Julius Caesar, the Virgin Mary, the Pope and the Treasury: why the tax year starts on 6th April

First published on 13 April 2023 by Alastair
  • Categories:
  • General News
  • HMRC
  • Tax News
  • News

A straw poll of my colleagues revealed (to their embarrassment) that none of them knew why the tax year ends on 5thApril and the new tax year starts the following day, 6th April.  All they know is that we are generally pretty busy advising clients on actions required to implement tax savings before the 5th April deadline. Although they are all too young to remember, prior to the introduction of Self-assessment in 1997, 5th April was also the deadline for submitting personal tax returns and claims.

Then there are the keen souls who are so organised (we like them for it) that they get their income and tax information for the past year to us on the 6th April.  This year, one exceptionally on-the-ball individual, actually got us his accounts on the evening of the 5th.  It’s a fair bet we’ll have finished assessing them and organising his balance sheet, P&L and tax return before some have even thought about sending us their own income and expenditure figures…

However, that’s not what you’re here to find out.  The question of the day is, as per our headline, “Why DOES the tax year start on 6th April?”  And it’s fair to say it’s a long and complex story that goes a long way back in the mists of time and involves, amongst others, Julius Caesar, the Virgin Mary, the Pope and the UK Treasury.

In fact, it goes as far back as medieval times, when in England and Ireland, the New Year began 25th March. This was also known as Lady Day, because this was reputedly the day the Archangel Gabriel told the Virgin Mary she would become the mother of Jesus Christ. As well as Lady Day, there were also three other “Quarter Days” – Midsummer on 24th June, Michaelmas on 29th September and Christmas Day on 25th December.  These Quarter Days were important because people had to settle all their debts and rents before or on them.  Lady Day was regarded as the first of the Quarter Days and thus began to become considered to be the start of the financial year.  However, precisely why that happened is indeed lost in the mists of time…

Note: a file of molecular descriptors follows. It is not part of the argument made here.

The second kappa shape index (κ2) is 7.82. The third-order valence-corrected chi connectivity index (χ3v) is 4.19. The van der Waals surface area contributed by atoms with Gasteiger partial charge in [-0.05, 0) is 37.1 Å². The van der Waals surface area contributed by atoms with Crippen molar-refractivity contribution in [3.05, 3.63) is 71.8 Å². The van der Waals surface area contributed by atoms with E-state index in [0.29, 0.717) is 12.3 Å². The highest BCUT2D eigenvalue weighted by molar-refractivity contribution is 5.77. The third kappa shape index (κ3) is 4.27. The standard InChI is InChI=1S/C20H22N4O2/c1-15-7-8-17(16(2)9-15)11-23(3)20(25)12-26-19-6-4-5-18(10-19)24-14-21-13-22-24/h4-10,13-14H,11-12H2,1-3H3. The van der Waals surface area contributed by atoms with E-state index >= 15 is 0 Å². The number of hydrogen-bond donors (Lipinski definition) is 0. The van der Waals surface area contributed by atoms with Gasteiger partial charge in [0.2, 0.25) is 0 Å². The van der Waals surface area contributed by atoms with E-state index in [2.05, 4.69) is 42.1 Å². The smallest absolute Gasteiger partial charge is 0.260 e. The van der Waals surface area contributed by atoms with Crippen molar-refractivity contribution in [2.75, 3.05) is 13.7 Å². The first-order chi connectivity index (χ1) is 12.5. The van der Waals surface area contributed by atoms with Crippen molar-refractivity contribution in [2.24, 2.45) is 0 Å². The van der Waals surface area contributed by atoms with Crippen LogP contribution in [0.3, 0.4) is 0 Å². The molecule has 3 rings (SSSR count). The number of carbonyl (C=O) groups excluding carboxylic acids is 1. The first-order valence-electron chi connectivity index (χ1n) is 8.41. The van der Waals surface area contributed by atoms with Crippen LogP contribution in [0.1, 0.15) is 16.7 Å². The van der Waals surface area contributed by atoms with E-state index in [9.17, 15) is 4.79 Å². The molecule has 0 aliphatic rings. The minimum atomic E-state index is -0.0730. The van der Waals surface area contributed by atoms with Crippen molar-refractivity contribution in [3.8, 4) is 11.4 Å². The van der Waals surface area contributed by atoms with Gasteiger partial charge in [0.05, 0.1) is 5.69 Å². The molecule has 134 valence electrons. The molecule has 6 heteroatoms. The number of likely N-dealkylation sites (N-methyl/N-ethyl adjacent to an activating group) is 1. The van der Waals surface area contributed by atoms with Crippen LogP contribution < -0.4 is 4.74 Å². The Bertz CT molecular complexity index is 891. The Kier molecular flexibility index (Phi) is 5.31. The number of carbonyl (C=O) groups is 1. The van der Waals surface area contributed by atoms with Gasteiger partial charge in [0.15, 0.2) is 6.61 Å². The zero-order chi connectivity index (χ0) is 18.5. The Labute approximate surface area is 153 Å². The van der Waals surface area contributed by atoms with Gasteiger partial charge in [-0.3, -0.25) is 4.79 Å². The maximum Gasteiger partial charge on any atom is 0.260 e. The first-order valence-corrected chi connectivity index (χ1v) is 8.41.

Now that’s all well and good, but I hear you cry, why doesn’t our modern financial year end on March 24th and the next one start on the following day? The answer is that since Roman times, Europe had used the Julian calendar, established by Julius Caesar.  This calendar had 11 months of 30 or 31 days but February had 28 days, with an extra day every four (Leap) years, as at present.  While everyone was happy enough with it, there was a problem in that it did not align with the time it takes the Earth to move around the Sun, so over time the Julian Calendar and the “solar calendar” became adrift by 10 days.  The Roman Catholic authorities were concerned because Easter was getting later in the year as a result of this discrepancy.

In October 1582, Pope Gregory introduced a new calendar to solve the problem, with three leap days being omitted every 400 years.  Catholic Europe was happy with this new Gregorian calendar, but Protestant Britain (and Russia) were not and continued to use the Julian calendar.

Eventually, the fact that Britain was about 11 days out of sync with the rest of Europe (doesn’t that sound familiar!) was too much and in 1752 the UK decided to drop 11 days from September in order to ‘catch up.’  This meant that the day after 2nd September that year became 14th September.  The Treasury realised that these ‘missing’ days could mean a loss of tax revenue, so they extended the 1752 tax year by adding the 11 days on to the end and thus the beginning of the 1753 tax year was moved to 5th April. 

This meant we were closer to the current position, but the 5th is obviously not the same as the 6th, so, how did it shift again?  What happened was that the Treasury made this further change in 1800, in order to properly account for the differences between the Julian and Gregorian calendars.  But 1800 would have been a leap year under the Julian system, although not under the Gregorian calendar.  The Treasury, as you might expect, took the opportunity to get some extra money in by continuing to treat 1800 as a leap year, thus gaining an extra day’s revenue. And ever since then, the 6th of April has been the beginning of the tax year…

Finally to be fair to everyone else at M&S, until I started researching this article, I didn’t know the reason why we had a 5th April tax year deadline either!!

Stewart McKinnon, Director, M&S Accountancy and Taxation Ltd.

Recent Posts